I was at lunch on Wednesday with some business associates when I heard from Dr. Ohlson. The signal was dropped inside the building so I stepped outside and returned the call. Dr. Ohlson said I definitely had a tear - not what I wanted to hear but fully expected - and we discussed the options.
Should surgery be required, I would have a knee arthroscopy. Although Dr. Ohlson could do this procedure, he is a foot and ankle specialist and another surgeon in his practice would perform this operation. I believe this would be on an out-patient basis and it would take about 4 weeks to recover.
Given the tear is small and the pain has lessened since I first noticed it, I can start running again and see if I can tolerate the discomfort. Should it get more painful, I will not take a chance on making it far worse and immediately go in for the surgery.
Normally when coming back from an injury I take it slow until I am certain I am healed, "listening to the body" for any indication to back off. This situation is different. The Boston Marathon, my goal race, is April 16. If I have surgery then the sooner the better, although at this point there would be no way I could run the time I had hoped to.
If I can return to running without too much discomfort and train at a high level, I should be able to have a good race. At this point losing most of last month and having to train just to get back to that point will take at least 3 weeks. This leaves a couple of weeks to sharpen and then have a short taper.
Few marathon plans for us working mortals go according to schedule. Outside of injuries, things crop up like work deadlines or family needs or cutting a run short because of the weather. Injuries lasting a month, however, simply will not allow the typical marathoner to run their potential. You may be able to finish, as I did at the Charleston Marathon, but the race will be slow.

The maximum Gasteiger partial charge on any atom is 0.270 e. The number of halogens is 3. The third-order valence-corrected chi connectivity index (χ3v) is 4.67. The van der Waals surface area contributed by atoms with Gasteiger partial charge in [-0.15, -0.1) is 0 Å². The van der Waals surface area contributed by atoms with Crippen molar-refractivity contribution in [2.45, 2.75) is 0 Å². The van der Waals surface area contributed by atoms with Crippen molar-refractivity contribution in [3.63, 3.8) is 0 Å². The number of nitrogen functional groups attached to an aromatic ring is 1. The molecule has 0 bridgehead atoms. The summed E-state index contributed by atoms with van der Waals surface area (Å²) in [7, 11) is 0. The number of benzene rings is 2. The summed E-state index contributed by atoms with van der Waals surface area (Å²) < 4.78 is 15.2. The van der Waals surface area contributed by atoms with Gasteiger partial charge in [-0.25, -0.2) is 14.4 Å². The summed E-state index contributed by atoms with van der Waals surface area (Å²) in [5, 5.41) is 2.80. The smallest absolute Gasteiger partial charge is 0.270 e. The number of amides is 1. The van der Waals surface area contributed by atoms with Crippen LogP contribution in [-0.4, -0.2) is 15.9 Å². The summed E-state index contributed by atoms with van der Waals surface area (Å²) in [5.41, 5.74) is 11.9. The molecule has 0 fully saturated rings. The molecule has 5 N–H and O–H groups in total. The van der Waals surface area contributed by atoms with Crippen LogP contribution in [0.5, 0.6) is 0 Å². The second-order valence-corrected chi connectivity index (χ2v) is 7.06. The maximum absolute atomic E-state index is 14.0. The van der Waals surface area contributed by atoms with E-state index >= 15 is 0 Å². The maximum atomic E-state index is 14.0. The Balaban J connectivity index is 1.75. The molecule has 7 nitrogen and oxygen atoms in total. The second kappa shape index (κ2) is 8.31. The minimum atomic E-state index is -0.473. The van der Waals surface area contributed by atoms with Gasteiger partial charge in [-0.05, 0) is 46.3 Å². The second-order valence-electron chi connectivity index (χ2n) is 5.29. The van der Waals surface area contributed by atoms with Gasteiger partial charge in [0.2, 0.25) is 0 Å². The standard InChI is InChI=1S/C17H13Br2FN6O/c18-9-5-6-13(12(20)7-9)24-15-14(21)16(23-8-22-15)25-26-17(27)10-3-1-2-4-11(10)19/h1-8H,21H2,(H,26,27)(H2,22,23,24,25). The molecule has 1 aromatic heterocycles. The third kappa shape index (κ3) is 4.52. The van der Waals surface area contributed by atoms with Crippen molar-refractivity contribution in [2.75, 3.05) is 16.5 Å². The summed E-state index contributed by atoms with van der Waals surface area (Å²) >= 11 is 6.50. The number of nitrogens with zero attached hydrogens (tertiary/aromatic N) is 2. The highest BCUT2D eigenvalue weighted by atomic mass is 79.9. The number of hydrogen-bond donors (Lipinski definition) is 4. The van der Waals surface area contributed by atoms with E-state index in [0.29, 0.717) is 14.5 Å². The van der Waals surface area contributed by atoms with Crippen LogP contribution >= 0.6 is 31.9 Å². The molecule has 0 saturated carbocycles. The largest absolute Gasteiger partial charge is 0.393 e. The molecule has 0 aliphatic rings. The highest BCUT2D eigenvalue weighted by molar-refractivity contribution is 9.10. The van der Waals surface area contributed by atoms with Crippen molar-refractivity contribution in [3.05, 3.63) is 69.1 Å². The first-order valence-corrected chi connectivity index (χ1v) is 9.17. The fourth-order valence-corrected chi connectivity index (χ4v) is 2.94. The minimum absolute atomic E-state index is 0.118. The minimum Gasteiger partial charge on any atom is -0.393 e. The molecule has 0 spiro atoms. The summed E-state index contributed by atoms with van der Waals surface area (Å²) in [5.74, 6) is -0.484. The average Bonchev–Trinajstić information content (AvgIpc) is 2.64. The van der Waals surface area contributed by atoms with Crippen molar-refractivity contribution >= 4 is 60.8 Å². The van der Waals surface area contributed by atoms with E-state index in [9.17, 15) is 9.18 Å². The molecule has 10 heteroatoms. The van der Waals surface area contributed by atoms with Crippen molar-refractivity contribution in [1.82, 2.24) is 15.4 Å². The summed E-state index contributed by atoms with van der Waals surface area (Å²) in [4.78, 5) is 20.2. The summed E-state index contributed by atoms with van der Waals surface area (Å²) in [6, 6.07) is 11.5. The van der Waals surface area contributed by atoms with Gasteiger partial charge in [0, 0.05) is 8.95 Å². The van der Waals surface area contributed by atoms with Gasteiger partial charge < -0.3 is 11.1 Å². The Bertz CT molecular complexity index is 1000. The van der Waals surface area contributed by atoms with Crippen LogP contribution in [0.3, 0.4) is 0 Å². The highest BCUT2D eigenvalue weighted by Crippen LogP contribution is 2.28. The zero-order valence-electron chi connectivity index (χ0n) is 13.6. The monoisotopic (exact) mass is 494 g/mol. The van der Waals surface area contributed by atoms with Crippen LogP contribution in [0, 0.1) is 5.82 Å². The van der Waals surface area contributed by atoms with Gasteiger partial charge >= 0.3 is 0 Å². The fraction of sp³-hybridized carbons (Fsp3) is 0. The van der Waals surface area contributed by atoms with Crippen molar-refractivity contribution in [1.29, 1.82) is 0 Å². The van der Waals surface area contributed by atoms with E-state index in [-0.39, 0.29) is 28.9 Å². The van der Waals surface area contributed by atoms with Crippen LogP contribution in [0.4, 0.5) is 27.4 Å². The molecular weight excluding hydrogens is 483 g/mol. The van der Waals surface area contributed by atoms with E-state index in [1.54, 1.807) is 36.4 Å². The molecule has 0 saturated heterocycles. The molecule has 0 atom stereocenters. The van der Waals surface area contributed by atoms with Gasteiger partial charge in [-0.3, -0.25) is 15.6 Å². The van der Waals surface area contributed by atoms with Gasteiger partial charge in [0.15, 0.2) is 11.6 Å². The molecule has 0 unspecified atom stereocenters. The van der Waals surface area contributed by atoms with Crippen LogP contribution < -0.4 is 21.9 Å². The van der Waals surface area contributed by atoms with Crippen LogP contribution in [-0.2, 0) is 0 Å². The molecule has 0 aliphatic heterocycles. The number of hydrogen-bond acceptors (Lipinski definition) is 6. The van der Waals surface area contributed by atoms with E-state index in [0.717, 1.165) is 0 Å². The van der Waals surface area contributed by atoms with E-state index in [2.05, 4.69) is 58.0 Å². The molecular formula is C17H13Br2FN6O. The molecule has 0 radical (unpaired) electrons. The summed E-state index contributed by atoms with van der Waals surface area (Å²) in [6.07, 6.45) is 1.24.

For me, I have come to terms that I cannot run to my potential at Boston. My training before Christmas near perfect and I had confidence I was heading toward arriving on the starting line ready to rock. Now, like Charleston, my conditioning may be closer to minimal than optimal.
My readers know what this race means to me. It would be impossible to be disappointed running one of the greatest footraces on the planet. I think to do your best would be the aim of most runners at this legendary event, and I wanted it to be all I had, no limits. It may still take all I have to run it, but not race it.
There is always next year. This would require me to run another qualifying marathon fairly soon under the BAA rules, something I will abide with even though MI athletes are given a little flexibility here. I do not expect, want, or will accept that leeway as I honor the tradition of this race.
While driving to work this morning, many of these thoughts and more were on my mind. In a moment of enlightenment, I came to understand why I, on some level, expected this injury to end this dream of running Boston. It is this: I had given up on ever being able to run this race as an able bodied runner.
I had never given up on running. But Boston? It was as far as the moon. In 1608. But here, in 2012, I was registered to run this almost mystical race. And here, in 2012, my left meniscus has torn and spoken: maybe not.
As I was thinking on these things, my eyes grew hot of thinking how it would be to stand on that starting line, with my good friends Kelly, Shariff, Scott, and Mike about to take the first step forward into this dream. How is it possible I could be here? It is beyond belief; it is something beyond anything I could imagine.
I looked into the sun, and to the right, between some clouds, I saw it.
A small slice of a rainbow appeared, heaven's chevron.
Yet another small miracle.
In this life.